How to Practice Gratefulness Daily

There are so many ways to practice gratitude. Many people do what Achor suggests and list at least three new things that they’re grateful for every day. Some have dedicated notebooks for the task. Others use a new piece of paper every day and simply stack them together. Some just list each item in a few words or a sentence, while others journal about them, writing a paragraph or even a page for each one.

Still other people find that their gratitude practice looks different. Some photograph the things they’re grateful for, while others draw them. Some say their lists out loud, because hearing their own voice helps cement the feeling of gratitude. Others try to legitimately compliment the people around them every day, so that they can share their gratefulness. (See also: 21 Ways to Say Thanks)

To ensure daily practice, set aside some time each day for giving thanks. Keep your notebook or other materials someplace where you’ll see them, so you remember your practice. And stick with it — even if you feel silly or you have a particularly bad day, give gratefulness a chance.

Link to the full article

photo credit: NCM3 via photopin cc

photo credit: NCM3 via photopin cc


Happiness Habits: Psychological hygiene for modern life

Fifty years ago we were being told that ‘you’ve never had it so good’ and the arrival of mod cons was going to usher us into an Age of Leisure. Instead we’ve entered an era where so many of the certainties and foundations of life are crumbling – relationships, jobs, communities. And whereas previous centuries brought epidemics of physical disease, the 21st century is experiencing an epidemic of stress & depression – overwork or no work, constant juggling, job insecurity, redundancy, divorce and the demands of caring for children and families. Whatever happened to work/life balance?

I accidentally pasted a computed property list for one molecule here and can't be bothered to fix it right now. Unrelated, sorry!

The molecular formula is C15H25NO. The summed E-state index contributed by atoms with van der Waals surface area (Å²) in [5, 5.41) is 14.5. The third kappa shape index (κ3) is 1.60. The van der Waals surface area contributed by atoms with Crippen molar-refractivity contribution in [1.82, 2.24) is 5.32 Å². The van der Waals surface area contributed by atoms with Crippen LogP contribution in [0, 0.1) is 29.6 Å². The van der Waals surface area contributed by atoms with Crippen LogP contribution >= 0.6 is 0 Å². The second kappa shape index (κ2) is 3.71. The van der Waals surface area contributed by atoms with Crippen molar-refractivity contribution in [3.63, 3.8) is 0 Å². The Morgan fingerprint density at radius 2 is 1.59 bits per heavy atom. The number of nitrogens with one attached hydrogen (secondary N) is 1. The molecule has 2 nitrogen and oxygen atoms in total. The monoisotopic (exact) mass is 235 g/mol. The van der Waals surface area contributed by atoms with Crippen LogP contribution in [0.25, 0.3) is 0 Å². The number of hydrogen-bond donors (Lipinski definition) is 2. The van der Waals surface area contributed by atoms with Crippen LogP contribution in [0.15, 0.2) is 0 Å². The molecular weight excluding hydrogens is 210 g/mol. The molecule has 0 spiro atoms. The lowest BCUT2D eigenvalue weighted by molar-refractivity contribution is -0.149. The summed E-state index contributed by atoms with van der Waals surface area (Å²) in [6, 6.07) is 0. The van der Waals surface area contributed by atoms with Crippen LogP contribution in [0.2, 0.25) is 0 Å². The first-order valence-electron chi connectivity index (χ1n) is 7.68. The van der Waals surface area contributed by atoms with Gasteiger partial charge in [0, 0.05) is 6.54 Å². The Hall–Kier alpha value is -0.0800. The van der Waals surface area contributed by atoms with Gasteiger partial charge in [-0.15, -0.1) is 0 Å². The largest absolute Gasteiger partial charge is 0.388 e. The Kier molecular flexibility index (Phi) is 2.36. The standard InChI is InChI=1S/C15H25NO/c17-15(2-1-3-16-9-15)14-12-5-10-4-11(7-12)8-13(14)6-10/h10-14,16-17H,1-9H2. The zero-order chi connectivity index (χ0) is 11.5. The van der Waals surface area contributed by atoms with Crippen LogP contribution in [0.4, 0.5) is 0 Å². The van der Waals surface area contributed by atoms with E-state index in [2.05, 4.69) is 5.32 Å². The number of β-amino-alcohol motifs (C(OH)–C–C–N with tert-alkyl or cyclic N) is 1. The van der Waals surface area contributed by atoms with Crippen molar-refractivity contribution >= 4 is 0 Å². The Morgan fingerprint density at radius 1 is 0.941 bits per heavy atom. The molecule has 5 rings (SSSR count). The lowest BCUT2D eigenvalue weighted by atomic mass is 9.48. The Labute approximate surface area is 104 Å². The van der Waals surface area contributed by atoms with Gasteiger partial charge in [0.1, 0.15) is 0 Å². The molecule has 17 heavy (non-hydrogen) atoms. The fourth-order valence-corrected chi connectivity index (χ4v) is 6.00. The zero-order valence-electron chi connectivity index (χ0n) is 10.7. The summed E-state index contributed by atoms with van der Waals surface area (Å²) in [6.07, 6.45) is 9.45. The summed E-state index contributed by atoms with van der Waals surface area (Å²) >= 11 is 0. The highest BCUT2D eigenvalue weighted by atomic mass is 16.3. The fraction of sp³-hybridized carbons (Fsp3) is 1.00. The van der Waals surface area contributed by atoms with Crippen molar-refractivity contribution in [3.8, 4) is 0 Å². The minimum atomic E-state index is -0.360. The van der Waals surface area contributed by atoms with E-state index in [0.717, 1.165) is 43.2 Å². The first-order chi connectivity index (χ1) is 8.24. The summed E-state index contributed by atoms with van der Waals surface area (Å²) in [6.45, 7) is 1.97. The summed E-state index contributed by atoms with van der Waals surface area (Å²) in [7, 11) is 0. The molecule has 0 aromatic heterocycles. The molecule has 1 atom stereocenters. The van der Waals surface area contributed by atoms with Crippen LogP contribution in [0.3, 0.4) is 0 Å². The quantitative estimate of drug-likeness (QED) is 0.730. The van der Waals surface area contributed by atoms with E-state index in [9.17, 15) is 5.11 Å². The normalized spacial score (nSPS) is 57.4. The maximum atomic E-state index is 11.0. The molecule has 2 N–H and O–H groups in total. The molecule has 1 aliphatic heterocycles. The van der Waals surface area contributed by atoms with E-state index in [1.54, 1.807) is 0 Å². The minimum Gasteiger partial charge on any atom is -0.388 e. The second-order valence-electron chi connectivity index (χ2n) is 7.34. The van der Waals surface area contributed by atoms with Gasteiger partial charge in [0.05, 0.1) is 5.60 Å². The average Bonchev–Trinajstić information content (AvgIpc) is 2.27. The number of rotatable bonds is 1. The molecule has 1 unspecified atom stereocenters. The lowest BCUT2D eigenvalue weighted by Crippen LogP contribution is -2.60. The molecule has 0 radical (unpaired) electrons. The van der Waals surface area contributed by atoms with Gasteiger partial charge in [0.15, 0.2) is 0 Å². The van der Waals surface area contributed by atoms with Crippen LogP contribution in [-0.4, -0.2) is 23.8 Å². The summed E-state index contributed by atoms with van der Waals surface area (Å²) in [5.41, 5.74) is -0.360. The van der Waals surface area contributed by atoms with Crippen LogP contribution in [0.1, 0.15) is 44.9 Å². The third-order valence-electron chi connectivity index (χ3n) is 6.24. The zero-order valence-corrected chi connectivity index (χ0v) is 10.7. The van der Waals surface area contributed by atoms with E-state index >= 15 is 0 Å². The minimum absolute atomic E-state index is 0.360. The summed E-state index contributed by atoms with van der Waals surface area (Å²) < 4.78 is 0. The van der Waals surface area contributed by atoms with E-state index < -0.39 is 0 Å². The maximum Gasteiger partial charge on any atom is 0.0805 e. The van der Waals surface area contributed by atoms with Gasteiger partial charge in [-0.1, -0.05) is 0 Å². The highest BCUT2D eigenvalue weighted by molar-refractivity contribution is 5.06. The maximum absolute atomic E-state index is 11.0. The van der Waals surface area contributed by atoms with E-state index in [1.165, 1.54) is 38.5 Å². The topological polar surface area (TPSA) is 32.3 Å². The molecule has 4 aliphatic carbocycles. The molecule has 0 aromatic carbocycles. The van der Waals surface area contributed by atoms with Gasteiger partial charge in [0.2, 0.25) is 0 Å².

Mostly we pay attention to our physical health and let our psychological health look after itself. But just as there are things like diet and exercise that support our physical well-being, there are also actions that can support our mental and emotional well-being so that we feel better and function well.  The Happiness Habits are like a form of psychological hygiene – scientifically-grounded practices that build resilience to help you cope with the stresses of life, overcome the tendency to anxiety and depression and stop the downwards spiral into something worse.

Here is a preview of the 8 habits of happiness, which Positive Psychology are teaching in an evening class that runs from September 30thuntil November 18th in Bristol.

Savour Positive Experiences. This is about deepening the enjoyment of life’s good times so that you squeeze all the juice out of a positive experience.
Practise Gratitude. Appreciating what’s good in life and what’s going well so that you can overcome the mind’s negativity bias which makes us notice what’s wrong before we notice what’s right.
Use your Strengths. Identifying and playing to your strengths rather than focusing on your weaknesses – one of the best ways to build well-being and reduce symptoms of depression.
Live Life with Meaning & Purpose. This is about the deeper form of happiness. The things that give you a sense of fulfilment.
Nurture Relationships. Our connections to others are the no1 source of happiness which is precisely why they need tender loving care.
Learn Optimism. Optimism is psychological self-defence, thinking strategies that can protect you from the pessimistic thinking that drags you down.
Build your Resilience. The good news is that resilience is ‘ordinary magic’ there are many everyday things that help you bounce back from difficulty.
Positive Directions. Having a goal in mind gives you a sense of progress and achievement.

Link to Positive Psychology website

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photo credit: rversde23 via photopin cc


How Making a Gratitude List Can Change Your Life

by OolaGuru

How to Get Started With Your List

As with any new habit, start small: Decide that every day, starting today, you’re going to write down five things you’re grateful for. Eventually, you can make your list any length you want, but to start, set a goal of coming up with at least five things a day.